Fargo Rock City

Pity those with the compulsion to rationalize their obsessions; theirs is a battle with no end. Chuck Klosterman proves with his oral history of heavy metal, filtered through the eyes of a perpetually uncool kid from rural North Dakota. A freewheeling meditation on bands like Mötley Crüe, KISS, Poison, and Guns N’ Roses, Fargo Rock City is already significant as one of the first attempts to legitimize the cultural importance of the spandex-clad, hairsprayed army of badasses who saw their heyday in the late 80’s to early 90’s. But it is also a love letter to a childhood where love of music was tied to a sense of self and belonging. And the undying desire to rock.

Klosterman declares early on that he wants to confront two of the most egregious accusations hurled at heavy metal: that 1) it is frivolous and disposable (therefore “not art”), and 2) it is offensive and dangerous. He argues that these two sentiments can’t both be true at the same time. Being a danger presupposes a potency that contradicts frivolity. It may not be elevating art but heavy metal mattered, particularly to the crop of hormonal teenagers of post-Reagan Middle America.

Every chapter starts out with a “milestone” date, which probably makes people assume that the book is going to be a linear narrative. Instead they end up with what The New York Times called a “part memoir, part barstool rant.” The dates are merely touchstones from which Klosterman can riff, using everything from garish album covers to committing ATM fraud in trying to explain why a musical genre that many people would rather consider an aberration meant so much to him.

I think I should’ve prefaced this post by saying that my initial contact with some of this music was already as videoke staples at the drinking parties my dad and uncles used to have. My favorite hair band is Bon Jovi, but that is like saying that Downy is my favorite fabric softener. Still, Klosterman’s writing style is intensely enjoyable, and it’s easy to be swayed by him. In an A.V. Club article he equates trying to review GNR’s Chinese Democracy to reviewing a unicorn. How can you not love that? Yes, he rattles off obscure bands and subgenres like a semi-automatic, but I simply let everything wash over me. This is non-fiction that’s not about learning something, but feeling it.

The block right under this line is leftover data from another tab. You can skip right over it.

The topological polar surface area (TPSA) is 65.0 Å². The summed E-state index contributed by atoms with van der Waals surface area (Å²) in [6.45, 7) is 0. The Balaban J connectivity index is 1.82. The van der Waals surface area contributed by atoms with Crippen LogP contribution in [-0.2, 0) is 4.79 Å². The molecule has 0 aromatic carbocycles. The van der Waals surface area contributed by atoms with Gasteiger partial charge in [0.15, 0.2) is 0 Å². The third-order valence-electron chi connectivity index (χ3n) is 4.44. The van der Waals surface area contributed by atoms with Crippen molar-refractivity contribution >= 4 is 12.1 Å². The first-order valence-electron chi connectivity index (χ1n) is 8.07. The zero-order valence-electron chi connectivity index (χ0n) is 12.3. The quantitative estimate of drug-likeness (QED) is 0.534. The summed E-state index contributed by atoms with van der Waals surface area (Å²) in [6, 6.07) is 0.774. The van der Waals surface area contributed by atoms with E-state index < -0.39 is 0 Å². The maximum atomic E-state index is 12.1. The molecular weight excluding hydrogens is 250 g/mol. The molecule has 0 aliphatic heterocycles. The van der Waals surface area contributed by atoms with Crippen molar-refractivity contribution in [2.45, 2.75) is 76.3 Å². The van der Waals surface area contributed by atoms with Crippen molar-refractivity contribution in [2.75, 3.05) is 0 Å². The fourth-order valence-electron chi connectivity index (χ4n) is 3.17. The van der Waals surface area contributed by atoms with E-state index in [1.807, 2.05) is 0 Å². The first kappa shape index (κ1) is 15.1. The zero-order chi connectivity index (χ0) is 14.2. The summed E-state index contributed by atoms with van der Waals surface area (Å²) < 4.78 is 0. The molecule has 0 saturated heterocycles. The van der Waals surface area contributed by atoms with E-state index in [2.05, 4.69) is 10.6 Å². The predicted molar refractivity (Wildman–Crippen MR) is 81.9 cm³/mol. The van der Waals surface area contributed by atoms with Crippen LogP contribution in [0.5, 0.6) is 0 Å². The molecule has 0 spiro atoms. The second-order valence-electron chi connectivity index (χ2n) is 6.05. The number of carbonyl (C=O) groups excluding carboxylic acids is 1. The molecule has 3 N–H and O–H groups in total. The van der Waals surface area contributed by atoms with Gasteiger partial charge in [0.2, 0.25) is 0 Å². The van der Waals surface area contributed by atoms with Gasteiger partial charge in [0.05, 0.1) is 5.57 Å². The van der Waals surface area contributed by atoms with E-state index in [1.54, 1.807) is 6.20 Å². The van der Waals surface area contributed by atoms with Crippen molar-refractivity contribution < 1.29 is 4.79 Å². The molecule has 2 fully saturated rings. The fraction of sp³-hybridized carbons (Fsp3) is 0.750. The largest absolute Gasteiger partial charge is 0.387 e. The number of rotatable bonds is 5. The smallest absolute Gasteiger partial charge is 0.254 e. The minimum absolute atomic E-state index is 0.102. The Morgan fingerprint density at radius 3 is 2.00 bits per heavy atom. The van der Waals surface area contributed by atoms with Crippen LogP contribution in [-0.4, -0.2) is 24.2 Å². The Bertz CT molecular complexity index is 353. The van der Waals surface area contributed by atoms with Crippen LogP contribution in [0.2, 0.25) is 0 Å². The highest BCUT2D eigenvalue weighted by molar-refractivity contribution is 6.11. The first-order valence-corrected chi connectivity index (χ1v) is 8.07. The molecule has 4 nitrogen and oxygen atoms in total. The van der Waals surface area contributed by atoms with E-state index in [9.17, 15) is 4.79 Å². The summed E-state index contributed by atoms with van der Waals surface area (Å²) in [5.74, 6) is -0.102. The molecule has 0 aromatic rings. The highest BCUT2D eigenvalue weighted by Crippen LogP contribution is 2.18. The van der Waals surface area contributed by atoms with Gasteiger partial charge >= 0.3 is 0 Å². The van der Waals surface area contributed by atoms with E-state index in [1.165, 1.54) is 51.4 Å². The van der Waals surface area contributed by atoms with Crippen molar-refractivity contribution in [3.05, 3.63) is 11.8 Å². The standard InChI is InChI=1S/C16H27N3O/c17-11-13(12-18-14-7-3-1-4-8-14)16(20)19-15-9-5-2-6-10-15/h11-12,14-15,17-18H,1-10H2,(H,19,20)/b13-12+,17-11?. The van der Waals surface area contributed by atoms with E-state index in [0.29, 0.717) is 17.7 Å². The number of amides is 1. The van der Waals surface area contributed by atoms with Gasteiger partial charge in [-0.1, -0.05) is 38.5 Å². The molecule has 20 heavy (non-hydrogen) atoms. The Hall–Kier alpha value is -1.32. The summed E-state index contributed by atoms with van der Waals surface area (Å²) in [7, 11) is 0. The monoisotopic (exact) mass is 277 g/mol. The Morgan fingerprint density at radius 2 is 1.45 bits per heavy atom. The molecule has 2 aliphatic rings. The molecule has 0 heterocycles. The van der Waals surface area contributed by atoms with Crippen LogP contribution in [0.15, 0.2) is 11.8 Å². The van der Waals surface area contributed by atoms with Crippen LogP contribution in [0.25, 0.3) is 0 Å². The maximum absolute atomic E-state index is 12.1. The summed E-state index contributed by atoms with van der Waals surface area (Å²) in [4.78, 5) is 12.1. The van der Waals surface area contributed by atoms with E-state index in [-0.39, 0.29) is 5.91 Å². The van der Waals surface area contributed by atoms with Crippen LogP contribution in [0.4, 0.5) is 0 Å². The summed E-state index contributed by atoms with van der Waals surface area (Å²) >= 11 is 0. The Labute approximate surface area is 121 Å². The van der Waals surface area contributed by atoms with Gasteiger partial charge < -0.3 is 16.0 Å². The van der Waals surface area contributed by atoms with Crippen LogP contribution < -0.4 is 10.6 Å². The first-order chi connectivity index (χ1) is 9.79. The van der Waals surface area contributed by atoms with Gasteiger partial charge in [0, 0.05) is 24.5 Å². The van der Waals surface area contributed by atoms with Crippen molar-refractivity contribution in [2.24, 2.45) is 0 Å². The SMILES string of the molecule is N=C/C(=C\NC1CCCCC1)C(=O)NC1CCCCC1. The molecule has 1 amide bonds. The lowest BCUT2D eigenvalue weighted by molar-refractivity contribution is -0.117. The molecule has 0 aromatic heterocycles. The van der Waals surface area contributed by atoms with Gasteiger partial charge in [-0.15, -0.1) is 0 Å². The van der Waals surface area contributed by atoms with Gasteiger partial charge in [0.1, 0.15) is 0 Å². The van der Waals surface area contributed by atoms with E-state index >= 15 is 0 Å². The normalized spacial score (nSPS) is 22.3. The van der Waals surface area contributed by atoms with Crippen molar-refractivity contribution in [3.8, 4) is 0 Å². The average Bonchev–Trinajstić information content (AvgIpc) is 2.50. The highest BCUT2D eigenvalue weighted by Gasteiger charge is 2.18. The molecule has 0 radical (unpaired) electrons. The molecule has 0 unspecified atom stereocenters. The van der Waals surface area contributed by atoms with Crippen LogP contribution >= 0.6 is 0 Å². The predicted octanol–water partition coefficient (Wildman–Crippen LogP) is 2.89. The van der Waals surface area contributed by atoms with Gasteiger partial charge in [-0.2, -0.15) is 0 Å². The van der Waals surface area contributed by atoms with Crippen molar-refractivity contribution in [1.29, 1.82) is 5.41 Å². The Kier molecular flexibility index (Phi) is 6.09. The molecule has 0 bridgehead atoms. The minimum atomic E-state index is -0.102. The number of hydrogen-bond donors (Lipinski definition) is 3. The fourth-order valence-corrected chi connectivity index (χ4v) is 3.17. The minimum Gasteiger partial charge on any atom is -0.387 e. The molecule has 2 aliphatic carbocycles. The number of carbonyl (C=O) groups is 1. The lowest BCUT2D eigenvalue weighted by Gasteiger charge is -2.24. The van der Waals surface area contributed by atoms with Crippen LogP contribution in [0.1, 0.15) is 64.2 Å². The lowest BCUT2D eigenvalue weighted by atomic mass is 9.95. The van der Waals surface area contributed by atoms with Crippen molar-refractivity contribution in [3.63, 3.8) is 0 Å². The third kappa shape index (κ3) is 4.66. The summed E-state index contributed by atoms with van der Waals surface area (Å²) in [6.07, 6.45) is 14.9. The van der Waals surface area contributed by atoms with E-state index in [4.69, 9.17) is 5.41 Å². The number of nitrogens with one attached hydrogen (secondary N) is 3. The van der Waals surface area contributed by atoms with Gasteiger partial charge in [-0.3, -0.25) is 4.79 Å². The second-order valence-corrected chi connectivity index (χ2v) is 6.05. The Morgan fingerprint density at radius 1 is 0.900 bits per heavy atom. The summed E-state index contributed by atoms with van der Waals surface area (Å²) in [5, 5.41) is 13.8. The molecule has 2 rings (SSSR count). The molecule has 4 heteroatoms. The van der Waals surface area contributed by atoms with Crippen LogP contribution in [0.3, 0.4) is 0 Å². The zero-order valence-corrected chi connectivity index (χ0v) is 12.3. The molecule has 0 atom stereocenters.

And then we came to the part about the feminists. In the couple of months that yawned between finishing Fargo Rock City and writing this review, I’ve constantly thought about how I’m supposed to feel about Klosterman’s overwrought attempt at explaining away heavy metal’s tendency towards sexism and objectification. His defense is basically that that because hair bands were so baldfaced about their sexism, they somehow transcended their own objectifying tendencies and became commentaries on sexism. I mean, what? You can’t suddenly transcend sexism by becoming too good at it.

I couldn’t help but feel resentful that he decided to include that section in the first place. I had already bought into his premise for more than half of the the book, accepted his descriptions of 80’s actress Tawny Kitaen humping a Porsche and his exegesis of the Eddie van Halen / David Lee Roth symbiosis without censure. Having to read that old-school feminists are humorless crones but new feminists must be nice to sleep with was terribly offputting, after all the goodwill I had invested. He should have simply written, “Heavy metal is sexist because many of the band members were sexist and a lot of their fans were probably sexist. And now I am going to do a deep reading of the November Rain music video.”

Perhaps that chapter was the extension of his ethos–whatever wrongheaded baggage may come with his cause, he has decided to do die on this hill. The coda that Klosterman wrote following its first publication actually held the entire book together for me, with the tug-at-your-heartstrings anecdote about an old rocker practically begging his fans to listen to his new stuff in exchange of playing their real favorites. Nobody interrogates pop culture quite like he does and for all its bombast and problematic aspects, Fargo Rock City is a heartfelt potty-mouth of a book about being a kid and wanting to be cool.


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